We call it ancient Rome. Though historical comparisons are never exact, this one is worth thinking about.

You can make a good case that if this war — or any war — is worth getting our soldiers killed for, then everybody should sacrifice and everyone of a certain age should have to take a chance on having to go.

But is it moral and right for our government — any government — to say to its citizens that they must go kill people and be killed?

I have great personal difficulty myself in calling for a return to the draft. I was all for an all-volunteer army when Vietnam was raging and I was of an age where I might have been drafted. No part of me wanted anything to do with the war; I don't know if I could have endured boot camp.

For me now to say, "bring back the draft" would be too hypocritical for even a journalist. Yet, there is something gravely wrong with a system that sends thousands of our young soldiers to die while killing tens of thousands of Iraqis in the process. Especially since all this is essentially being ignored by millions of happily partying Americans.

Last week I talked to David Segal, director of the Center for Research on Military Organizations. He is a sociologist who has studied things military for many years. "Nobody anticipated using a volunteer army to get us through a long ground war," he told me.

"What I think everyone thought was that if we got into a war that lasted more than six months, they would bring back the draft." Naturally, Dick Cheney and perhaps even his puppet know that would certainly do them in. No, there won't be any draft for this war — but they might have to bring back the draft sooner than you think.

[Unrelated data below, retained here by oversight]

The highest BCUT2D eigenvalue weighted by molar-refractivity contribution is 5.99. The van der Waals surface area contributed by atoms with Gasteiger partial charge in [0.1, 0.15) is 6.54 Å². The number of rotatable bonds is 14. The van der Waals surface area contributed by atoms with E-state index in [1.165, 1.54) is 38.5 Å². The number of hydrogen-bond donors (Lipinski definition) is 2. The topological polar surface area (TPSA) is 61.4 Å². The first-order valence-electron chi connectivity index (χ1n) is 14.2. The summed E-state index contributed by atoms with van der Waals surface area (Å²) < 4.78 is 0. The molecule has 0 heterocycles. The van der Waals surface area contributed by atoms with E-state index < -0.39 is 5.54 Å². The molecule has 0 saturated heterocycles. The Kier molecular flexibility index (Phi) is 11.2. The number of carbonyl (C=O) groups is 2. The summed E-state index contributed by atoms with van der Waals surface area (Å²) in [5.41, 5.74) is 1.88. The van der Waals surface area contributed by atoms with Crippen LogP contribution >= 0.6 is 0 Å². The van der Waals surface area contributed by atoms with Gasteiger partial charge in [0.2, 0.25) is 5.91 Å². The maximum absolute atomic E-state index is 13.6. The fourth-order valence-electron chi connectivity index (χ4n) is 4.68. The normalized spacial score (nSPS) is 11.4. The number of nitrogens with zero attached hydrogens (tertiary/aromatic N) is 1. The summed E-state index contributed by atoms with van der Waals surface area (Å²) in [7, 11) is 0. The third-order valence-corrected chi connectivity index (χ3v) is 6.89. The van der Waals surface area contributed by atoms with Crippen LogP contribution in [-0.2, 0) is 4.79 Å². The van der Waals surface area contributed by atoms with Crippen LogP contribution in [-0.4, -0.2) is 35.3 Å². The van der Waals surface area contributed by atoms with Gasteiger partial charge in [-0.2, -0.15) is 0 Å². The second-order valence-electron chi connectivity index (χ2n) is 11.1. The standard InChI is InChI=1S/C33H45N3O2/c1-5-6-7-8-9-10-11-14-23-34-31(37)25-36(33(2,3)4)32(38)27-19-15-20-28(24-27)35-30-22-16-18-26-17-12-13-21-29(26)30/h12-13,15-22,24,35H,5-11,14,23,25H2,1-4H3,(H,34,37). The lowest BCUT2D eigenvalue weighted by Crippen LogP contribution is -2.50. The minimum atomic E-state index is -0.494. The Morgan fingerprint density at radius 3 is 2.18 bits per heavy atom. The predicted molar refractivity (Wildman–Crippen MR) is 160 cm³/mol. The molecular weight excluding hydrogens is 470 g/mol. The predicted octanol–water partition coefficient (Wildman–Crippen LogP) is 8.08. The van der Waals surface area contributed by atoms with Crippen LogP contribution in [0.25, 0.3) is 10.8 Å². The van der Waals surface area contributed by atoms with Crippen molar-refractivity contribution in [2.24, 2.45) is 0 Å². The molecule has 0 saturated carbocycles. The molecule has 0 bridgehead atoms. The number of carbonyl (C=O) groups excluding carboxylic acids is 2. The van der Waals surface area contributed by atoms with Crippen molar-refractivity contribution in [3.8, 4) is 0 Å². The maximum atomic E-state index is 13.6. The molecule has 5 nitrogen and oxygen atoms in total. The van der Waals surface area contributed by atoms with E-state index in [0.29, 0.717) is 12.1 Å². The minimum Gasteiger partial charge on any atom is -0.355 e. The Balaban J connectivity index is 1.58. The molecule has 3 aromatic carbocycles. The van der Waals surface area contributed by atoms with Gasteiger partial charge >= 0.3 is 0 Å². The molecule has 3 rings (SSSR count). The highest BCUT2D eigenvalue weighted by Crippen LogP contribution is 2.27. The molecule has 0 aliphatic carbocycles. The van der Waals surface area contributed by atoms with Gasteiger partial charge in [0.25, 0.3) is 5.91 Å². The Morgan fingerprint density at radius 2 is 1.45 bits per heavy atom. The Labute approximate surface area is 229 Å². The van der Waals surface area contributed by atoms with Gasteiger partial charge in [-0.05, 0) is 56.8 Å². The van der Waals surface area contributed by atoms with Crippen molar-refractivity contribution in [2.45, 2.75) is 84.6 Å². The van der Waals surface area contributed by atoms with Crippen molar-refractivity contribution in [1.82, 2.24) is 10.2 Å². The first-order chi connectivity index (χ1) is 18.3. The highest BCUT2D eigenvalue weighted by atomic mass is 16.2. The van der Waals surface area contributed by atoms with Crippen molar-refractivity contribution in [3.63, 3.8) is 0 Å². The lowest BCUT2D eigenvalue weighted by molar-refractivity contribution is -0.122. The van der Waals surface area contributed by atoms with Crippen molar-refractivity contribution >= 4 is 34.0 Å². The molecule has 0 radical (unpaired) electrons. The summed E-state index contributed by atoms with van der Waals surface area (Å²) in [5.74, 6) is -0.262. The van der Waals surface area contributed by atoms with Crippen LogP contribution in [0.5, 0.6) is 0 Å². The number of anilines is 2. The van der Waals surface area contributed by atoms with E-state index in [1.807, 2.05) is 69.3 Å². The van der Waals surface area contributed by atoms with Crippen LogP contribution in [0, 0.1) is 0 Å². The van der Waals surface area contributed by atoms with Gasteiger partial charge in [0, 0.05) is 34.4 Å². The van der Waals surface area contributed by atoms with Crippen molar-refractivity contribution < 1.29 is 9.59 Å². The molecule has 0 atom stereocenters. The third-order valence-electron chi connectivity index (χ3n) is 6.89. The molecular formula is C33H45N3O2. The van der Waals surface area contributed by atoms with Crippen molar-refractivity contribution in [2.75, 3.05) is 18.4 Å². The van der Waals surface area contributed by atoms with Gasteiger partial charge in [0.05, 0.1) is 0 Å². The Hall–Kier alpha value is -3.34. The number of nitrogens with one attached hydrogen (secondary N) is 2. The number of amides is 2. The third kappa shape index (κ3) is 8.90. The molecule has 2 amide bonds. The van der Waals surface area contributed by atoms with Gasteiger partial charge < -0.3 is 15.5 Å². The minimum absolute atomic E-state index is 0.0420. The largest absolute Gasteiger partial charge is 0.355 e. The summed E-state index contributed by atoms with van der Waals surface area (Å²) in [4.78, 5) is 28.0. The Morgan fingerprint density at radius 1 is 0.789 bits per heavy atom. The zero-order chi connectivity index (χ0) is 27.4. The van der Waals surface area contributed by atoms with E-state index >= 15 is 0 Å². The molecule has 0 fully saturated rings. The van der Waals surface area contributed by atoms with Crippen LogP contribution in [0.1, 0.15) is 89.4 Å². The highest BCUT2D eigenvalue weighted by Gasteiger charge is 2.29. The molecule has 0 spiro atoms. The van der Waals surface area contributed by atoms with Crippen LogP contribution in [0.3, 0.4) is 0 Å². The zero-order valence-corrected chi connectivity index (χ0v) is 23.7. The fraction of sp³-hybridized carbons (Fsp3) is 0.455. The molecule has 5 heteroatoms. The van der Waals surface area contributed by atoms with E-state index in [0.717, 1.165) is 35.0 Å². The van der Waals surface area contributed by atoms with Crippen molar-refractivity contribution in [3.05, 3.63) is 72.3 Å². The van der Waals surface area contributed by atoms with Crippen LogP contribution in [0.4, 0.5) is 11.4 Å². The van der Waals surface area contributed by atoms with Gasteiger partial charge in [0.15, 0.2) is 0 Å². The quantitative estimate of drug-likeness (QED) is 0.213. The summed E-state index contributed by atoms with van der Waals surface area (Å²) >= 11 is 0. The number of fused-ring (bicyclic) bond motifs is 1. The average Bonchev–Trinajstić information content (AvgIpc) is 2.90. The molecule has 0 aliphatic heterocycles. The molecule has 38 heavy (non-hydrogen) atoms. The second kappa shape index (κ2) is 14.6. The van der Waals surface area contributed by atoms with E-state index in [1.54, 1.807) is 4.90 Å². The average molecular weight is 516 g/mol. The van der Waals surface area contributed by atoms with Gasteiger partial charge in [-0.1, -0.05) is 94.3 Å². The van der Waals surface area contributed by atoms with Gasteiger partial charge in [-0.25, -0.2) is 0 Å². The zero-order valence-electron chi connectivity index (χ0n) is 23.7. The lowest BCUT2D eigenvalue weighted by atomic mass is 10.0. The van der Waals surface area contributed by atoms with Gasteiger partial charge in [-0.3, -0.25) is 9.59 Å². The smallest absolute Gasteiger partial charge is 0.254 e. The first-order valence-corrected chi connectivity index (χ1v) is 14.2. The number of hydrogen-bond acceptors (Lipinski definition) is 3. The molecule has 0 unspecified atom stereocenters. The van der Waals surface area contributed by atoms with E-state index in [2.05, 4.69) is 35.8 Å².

The brutal fact is that if North Korea swarmed across the border and invaded the south again, or anybody attacked us or any of our proxy states, we'd be up a certain creek without any Charmin to squeeze.

Two years ago, for the sheer hell of it, I let some military recruiters talk to a large class of mine at Wayne. Afterward I chatted with an officer. The recruiting slogan, "An Army of One," came up.

"Do you know what that really means?" my new buddy said wryly.

"That's the number of soldiers we have who are not in Iraq, on their way to Iraq, or on the way back from Iraq."

Here's an arresting little fact for you. We now have fewer men and women in uniform than we have had at any time since 1940, when the United States had less than half the population it now does.